Get ready to pay less for insurance if you have winter tires in Ontario

Andreas Rentz / Getty Images

TORONTO – Ontario drivers will be getting a discount on their car insurance if they have winter tires once the 2015 Ontario budget passes.

But some drivers should also expect higher deductibles and less rehab coverage after an accident.

The move is part of the government’s 2013 promise to cut auto insurance costs by 15 per cent by this year. That pledge has been half realized, the ruling Liberals say, with average insurance rates down by roughly seven per cent – yet still well short of their initial deadline of this August.

Winter tire discount

The government will require insurance companies to give discounts for winter tires, but how much that discount will be is still up in the air and subject to consultation.

A handful of companies already give discounts that range from 3 to 5 per cent, but the Ontario budget doesn’t identify whether that same discount will be mandated on all auto insurers.
The government is not, however, looking at mimicking Quebec’s mandated winter tires.

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“Ontario will continue to be the most generous and we’re going to find ways to reduce those rates because we’re reducing the cost of claims and by reducing the cost of claims, we’re modifying some of the coverage without sacrificing protection,” Finance Minister Charles Sousa said Thursday.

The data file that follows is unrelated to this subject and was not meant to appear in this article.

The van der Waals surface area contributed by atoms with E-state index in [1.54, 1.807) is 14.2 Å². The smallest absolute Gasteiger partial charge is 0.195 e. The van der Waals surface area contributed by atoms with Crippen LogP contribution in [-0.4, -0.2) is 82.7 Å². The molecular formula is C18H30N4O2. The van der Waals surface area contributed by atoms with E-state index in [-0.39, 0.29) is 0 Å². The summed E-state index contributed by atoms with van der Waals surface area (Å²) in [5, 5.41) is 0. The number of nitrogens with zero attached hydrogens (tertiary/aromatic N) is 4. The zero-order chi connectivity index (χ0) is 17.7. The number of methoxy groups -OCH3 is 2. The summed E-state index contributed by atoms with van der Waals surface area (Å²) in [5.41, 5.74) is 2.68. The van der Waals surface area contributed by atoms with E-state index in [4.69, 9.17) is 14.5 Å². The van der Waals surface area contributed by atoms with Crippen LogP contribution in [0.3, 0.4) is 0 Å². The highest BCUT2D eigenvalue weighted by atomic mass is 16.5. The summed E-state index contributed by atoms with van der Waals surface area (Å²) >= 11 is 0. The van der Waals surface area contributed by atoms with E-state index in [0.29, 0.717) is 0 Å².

But NDP leader Andrea Horwath said Thursday that drivers will pay more and get less.

“It’s a big of a shell game isn’t it? What we want is lower auto insurance rates but still with a robust product and I think that’s where we’re going to see Ontarians get ripped off once again,” she said.

Sousa suggested attempts to lower the cost of claims, combat fraud, and expedite dispute resolution would work to lower the cost of insurance.

But while insurance rates may fall, there will be changes to the deductibles and benefits. The standard deductible on comprehensive coverage will increase from $300 to $500, meaning if you’re in an accident, you can expect to pay a bit more.

The Ontario government is also cutting the overall funding for benefits after accidents so it is closer to, but still higher than, national averages.

Accident victims had been able to dip into two pools of funds for rehab; $50,000 for medical and rehabilitation services and $36,000 for attendant services. Now, the government is combining those and moving the funding limit to $65,000, less overall, but more for each one in isolation.

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The changes also reduce the amount of time everyone except children can claim benefits from 10 years to five years.

The government did not set a timeline for when the changes would go into effect.

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